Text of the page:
There were, of course, no eyes in the empty sockets of blowing sand, but Richard could feel them on him.
“What is it?” Jennsen asked in a worried whisper as she rushed up beside him. “What’s the matter? Do you see something?”
With his left hand, Richard pushed her back, out of his way. So urgent was his headlong rush of need that it took concentrated effort to be gentle about it. He was gripping the hilt of his sword so tightly that he could feel the raised letters of the word TRUTH woven in gold wire through the silver.
Richard was invoking from within the sword its purpose for being, the very core of its creation. In answer, the might of the sword’s power ignited.
Beyond the veil of rage, though, in the shadows of his mind, even as the anger of the sword thundered through him, Richard dimly perceived an unexpected opposition on the part of the flux of magic to rise to the summons.
It was like heading out a door and leaning his weight into the howl of a gale, and stumbling forward a step at unexpectedly finding less resistance than anticipated.
Before Richard could question the sensation, the wave of wrath flooded through him, saturating him in the cold fury of the storm that was the sword’s power.
As the races wheeled, their circle began coming closer. This, too, they had done before, but this time the shape that moved with them was betrayed by the swirl of sand and grit. It appeared that the intangible hooded man was being pulled closer by the black-tipped races.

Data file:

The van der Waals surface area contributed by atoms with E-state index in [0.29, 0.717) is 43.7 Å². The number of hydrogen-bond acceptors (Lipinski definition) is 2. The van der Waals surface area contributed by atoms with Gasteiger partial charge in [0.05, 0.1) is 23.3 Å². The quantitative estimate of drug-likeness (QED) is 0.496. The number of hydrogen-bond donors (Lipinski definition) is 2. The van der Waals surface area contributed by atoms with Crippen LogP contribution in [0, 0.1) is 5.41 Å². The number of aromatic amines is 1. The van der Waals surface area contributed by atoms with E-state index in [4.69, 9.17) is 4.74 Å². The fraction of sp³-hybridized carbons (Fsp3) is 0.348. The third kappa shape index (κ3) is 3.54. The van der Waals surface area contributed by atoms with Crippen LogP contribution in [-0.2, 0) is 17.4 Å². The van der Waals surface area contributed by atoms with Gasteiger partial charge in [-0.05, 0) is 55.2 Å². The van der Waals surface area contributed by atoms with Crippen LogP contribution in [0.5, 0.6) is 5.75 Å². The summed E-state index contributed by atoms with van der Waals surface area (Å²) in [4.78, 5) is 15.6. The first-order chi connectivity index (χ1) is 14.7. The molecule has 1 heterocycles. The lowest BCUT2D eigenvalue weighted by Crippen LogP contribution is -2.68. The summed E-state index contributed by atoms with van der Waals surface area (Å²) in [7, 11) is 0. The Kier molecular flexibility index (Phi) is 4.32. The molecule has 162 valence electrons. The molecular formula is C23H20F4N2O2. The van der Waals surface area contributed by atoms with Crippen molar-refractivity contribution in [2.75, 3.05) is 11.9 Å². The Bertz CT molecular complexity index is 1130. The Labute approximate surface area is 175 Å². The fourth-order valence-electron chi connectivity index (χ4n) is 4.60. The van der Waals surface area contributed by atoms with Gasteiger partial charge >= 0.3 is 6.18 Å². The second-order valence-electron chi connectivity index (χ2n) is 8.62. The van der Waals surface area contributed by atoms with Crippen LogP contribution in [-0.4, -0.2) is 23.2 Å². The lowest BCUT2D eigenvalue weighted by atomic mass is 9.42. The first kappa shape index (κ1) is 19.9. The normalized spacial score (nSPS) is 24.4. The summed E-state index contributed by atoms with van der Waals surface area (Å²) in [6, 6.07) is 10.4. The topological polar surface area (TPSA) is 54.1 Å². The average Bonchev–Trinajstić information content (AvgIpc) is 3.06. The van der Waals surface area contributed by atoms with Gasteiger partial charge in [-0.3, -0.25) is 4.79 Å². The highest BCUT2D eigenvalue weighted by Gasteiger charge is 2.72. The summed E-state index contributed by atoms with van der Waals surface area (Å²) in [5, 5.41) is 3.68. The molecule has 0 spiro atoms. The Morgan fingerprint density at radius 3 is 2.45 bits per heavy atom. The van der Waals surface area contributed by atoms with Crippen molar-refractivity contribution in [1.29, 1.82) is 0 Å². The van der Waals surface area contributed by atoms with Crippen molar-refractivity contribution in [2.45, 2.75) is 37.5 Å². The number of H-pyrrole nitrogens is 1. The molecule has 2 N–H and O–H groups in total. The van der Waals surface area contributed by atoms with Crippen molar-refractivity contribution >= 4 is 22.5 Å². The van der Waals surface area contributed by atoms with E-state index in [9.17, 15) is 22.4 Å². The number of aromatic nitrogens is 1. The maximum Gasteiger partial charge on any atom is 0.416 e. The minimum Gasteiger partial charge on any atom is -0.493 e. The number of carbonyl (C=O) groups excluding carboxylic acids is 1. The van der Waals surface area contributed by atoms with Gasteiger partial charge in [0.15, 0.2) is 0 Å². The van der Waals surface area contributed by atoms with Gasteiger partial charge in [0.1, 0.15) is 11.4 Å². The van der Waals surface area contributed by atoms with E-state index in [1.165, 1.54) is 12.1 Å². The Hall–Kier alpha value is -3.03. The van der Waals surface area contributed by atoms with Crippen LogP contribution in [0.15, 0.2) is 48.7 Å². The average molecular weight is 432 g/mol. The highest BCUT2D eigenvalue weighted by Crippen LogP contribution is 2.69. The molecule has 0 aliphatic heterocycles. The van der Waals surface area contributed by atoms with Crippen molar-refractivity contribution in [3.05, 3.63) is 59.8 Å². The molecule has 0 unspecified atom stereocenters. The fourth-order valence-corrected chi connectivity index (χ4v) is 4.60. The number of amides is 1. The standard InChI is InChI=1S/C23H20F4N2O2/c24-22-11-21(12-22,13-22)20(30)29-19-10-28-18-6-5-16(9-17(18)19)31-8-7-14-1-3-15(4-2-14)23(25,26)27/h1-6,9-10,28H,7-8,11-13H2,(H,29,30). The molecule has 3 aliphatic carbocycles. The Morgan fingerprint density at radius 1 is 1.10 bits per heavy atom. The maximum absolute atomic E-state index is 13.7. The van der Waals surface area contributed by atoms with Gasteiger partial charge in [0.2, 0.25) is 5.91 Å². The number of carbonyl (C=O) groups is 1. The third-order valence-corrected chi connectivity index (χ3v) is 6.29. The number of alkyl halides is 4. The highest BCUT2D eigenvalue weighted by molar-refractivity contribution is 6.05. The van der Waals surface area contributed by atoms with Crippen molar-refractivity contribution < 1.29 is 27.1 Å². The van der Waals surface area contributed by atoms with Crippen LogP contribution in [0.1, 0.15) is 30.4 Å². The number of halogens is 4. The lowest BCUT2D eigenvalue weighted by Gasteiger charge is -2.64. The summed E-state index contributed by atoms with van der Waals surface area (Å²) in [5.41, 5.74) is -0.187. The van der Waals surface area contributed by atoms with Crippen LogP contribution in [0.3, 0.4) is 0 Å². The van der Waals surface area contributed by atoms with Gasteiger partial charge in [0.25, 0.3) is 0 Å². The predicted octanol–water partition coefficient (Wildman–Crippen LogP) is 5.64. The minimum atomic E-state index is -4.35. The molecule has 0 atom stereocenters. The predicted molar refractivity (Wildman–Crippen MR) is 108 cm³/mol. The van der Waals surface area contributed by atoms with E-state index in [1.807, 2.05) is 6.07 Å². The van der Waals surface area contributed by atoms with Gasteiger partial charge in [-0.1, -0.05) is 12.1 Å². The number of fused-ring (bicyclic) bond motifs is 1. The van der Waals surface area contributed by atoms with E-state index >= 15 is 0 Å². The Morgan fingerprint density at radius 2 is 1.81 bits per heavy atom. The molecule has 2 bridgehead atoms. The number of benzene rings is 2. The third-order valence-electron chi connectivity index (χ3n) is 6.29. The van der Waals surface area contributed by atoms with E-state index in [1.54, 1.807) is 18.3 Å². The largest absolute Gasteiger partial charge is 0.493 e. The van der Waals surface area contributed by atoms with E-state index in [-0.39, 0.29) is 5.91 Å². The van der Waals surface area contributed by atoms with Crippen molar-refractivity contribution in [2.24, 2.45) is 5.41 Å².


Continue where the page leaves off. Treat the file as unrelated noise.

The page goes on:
The distinctive ring of steel announced the arrival of the Sword of Truth in the hot dawn air.
Jennsen squeaked at his sudden movement and jumped back.
The races answered with piercing, mocking cries that carried on the howling wind.
The unmistakable sound of Richard’s sword being drawn brought Kahlan and Cara at a dead run. Cara would have leapt protectively ahead, but she knew better than to get in front of him when he had the sword out. Agiel clenched in her fist, she skidded to a halt off to the side, crouched and at the ready, a powerful cat ready to spring.
“What is it?” Kahlan asked as she ran up behind him, gaping out at the pattern in the wind.
“It’s the races,” came Jennsen’s worried voice. “They’ve come back.”
Kahlan stared incredulously at her. “The races don’t look like the worst of it.”
Sword in hand, Richard watched the thing below the wheeling races. Feeling the sword in his grip, its power sizzling through the very marrow of his bones, he felt a flash of hesitation, of doubt. With no time to waste, he turned back to Tom, just starting away from securing the lead lines to his big draft horses. Richard mimed shooting an arrow. Grasping Richard’s meaning, Tom skidded to a halt and spun back to the wagon. Friedrich urgently seized the tethers to the other horses, working to keep them calm, keeping them from spooking. Leaning in the wagon, Tom threw gear aside as he searched for Richard’s bow and quiver.